Blue & Gold Gala
Bring together some of the most passionate advocates for Kentucky FFA, give them the opportunity to contribute, throw in a little dinner and dancing, and good things are bound to happen.
This year’s Blue & Gold gala at Keeneland was the first event of its kind for Kentucky FFA, but it’s already become a staple on the annual calendars of agriculture influencers across the state.
The evening included current and former FFA members, agriculture business leaders, legislators, and others interested in supporting Kentucky FFA. Guests re-established long standing connections and ignited new conversations about the future of agriculture.
Take for instance Holly Carroll and Lindsey Hecht. Holly and Lindsey met when they were Kentucky state FFA officers in 2002-2003, and have remained close friends, even though life has taken them in geographically different directions.
Lindsey is based near Memphis and leads the mid-south crop protection sales district for the agricultural division of Dow Dupont. Holly, on the other hand, teaches science in Oklahoma. For them, the gala was a trifecta – a way to support Kentucky FFA, reconnect with others who share the same sentiment, and spend a little time together.
“It was like coming home,” said Holly. “My husband and I are always looking for ways to give back to the organization that gave so much to us. We still owe so much to Kentucky FFA. When we saw this event, we realized it could be an opportunity to have fun and support FFA.”
“To know that I’m going to help the FFA Foundation touch more students is unbelievable,” said Lindsey. “And on top of that, to get to spend an evening with one of my very best friends – it was perfect.”
The event was also a huge success as a fundraiser, with a net profit of more than $93,000. Funding from the Blue & Gold Gala, Kentucky FFA Commemorative Toy Tractor sales, and the Blue & Gold Auction at the National Farm Machinery show allows the Foundation to waive gift fees on program-focused donations.
That means when someone donates a dollar to a Kentucky FFA program, every cent of that dollar goes directly into the program. That’s pretty special. Many foundations and charities set aside between 18 and 28 percent of donations for administrative fees.
“This type of event allows us a lot of flexibility to try new things and raise money for big ideas that we think will impact our students across the state for years to come,” said Adam Hinton, chairman of the Foundation.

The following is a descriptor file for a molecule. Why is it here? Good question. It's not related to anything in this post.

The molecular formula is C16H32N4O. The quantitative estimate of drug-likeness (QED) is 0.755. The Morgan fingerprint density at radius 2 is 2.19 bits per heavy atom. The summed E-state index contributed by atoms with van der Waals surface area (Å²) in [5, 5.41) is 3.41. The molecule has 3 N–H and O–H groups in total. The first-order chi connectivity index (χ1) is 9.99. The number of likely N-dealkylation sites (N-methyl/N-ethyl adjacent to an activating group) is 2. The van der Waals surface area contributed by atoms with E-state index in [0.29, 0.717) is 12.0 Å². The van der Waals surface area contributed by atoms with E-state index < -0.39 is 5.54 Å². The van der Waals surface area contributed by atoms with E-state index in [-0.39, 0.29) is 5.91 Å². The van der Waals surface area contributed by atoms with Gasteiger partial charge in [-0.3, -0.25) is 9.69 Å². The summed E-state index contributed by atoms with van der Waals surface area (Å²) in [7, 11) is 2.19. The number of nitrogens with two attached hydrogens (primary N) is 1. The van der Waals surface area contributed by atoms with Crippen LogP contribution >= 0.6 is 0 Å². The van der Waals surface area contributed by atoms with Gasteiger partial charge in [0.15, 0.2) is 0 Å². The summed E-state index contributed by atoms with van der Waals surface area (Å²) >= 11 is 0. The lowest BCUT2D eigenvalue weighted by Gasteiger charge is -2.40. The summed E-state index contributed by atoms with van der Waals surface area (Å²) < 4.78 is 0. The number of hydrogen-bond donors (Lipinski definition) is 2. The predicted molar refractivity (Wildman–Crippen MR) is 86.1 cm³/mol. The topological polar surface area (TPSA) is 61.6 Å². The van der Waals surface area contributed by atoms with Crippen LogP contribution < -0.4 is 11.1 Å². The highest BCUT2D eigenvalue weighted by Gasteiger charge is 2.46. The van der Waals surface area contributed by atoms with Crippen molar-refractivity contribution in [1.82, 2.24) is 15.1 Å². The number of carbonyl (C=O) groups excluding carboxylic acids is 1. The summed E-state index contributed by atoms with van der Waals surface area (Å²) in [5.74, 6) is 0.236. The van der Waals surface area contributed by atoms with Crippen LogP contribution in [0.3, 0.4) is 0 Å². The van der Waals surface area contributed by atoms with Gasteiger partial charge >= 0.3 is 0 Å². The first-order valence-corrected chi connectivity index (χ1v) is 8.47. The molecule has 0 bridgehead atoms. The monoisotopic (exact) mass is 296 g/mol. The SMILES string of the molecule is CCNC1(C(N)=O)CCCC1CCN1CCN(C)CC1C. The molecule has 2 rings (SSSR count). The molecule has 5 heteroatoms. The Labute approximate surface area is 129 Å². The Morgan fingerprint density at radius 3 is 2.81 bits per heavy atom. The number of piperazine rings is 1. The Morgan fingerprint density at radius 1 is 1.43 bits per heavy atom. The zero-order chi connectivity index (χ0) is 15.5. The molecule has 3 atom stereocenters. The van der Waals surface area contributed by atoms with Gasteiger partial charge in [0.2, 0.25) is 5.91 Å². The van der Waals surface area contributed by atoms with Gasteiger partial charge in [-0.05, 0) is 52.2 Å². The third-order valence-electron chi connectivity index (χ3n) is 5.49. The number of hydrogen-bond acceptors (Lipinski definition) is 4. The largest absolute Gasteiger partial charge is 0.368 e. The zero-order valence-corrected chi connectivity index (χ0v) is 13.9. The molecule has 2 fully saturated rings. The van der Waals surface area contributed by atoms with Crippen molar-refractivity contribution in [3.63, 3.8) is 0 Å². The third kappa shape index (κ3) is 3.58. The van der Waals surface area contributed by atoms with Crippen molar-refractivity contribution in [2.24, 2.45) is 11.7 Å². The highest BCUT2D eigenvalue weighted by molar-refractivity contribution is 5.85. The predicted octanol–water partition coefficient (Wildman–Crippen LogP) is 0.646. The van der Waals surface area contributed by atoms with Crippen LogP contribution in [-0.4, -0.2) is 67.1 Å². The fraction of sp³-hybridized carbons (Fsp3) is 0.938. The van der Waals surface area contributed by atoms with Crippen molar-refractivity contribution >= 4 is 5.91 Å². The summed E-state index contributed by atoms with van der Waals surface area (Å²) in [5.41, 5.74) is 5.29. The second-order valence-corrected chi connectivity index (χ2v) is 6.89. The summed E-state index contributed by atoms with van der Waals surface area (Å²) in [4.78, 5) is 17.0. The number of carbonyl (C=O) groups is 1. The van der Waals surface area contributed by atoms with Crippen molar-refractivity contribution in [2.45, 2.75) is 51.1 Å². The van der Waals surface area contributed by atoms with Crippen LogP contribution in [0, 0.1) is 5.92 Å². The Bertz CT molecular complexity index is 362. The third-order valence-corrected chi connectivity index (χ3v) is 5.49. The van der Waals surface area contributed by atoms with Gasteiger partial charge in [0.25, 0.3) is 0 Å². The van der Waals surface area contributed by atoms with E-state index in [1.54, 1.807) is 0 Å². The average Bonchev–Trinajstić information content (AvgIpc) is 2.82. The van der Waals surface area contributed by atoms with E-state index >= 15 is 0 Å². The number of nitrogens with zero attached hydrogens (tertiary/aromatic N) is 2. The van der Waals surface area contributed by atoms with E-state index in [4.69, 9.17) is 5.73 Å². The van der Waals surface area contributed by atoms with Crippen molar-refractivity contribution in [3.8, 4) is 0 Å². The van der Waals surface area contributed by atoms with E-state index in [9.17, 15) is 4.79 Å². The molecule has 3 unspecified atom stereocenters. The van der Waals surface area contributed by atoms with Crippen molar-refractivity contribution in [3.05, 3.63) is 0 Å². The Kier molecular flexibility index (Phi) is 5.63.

“Any gift to the Kentucky FFA Foundation helps us accomplish our vision of growing leaders, building communities, and strengthening agriculture,” said the Foundation’s Executive Director, Sheldon McKinney. Sheldon organized the event and came up with a variety of creative ways to capture donors’ attention during the evening.
The gala featured a silent auction where bidders could up the ante directly from their phones, as well as a live auction that included items ranging from dinner at the Governor’s Mansion, to a South African Safari, to an adorable and highly pedigreed Golden Retriever puppy.
Even the band had a tie with FFA – Jericho Woods’ lead singer is Josh Mitcham, a former Kentucky agriculture teacher and FFA advisor.
The entire evening served as a great reminder to those who have been positively impacted by FFA about how much it meant to them, and what they can do to pass along those opportunities to current and future FFA members.
“This was a great event because it brings light to some of the best and brightest,” said Holly, “and it gives it a little sparkle. It’s more than just asking someone to donate – it’s an experience. Everybody knows what they’re coming into, and they can have a great time and be comfortable that they are giving back.”
“This event not only raises money to benefit FFA members and agriculture teachers, it celebrates Kentucky FFA for a wide range of folks across the state,” said Adam. “In the process, we hope to have a fun event and help new partners understand the power of supporting FFA.”
Holly and Lindsey found it so worthwhile that they’ve already marked their calendars for next year and are planning to make it an annual event.
“Working in the ag industry, I’ve come to understand that the world of agriculture is small, even on a national scale,” said Lindsey. “It’s so important to stay connected because everyone in this industry wants to create advocates for agriculture, give back to organizations like FFA, and continue to tell the story of how important this industry is in the global marketplace.”
Next year’s Blue & Gold Gala will be on Saturday, October 13, at the Woodford Reserve Room of Kroger Field. Tickets will be on sale in spring 2018.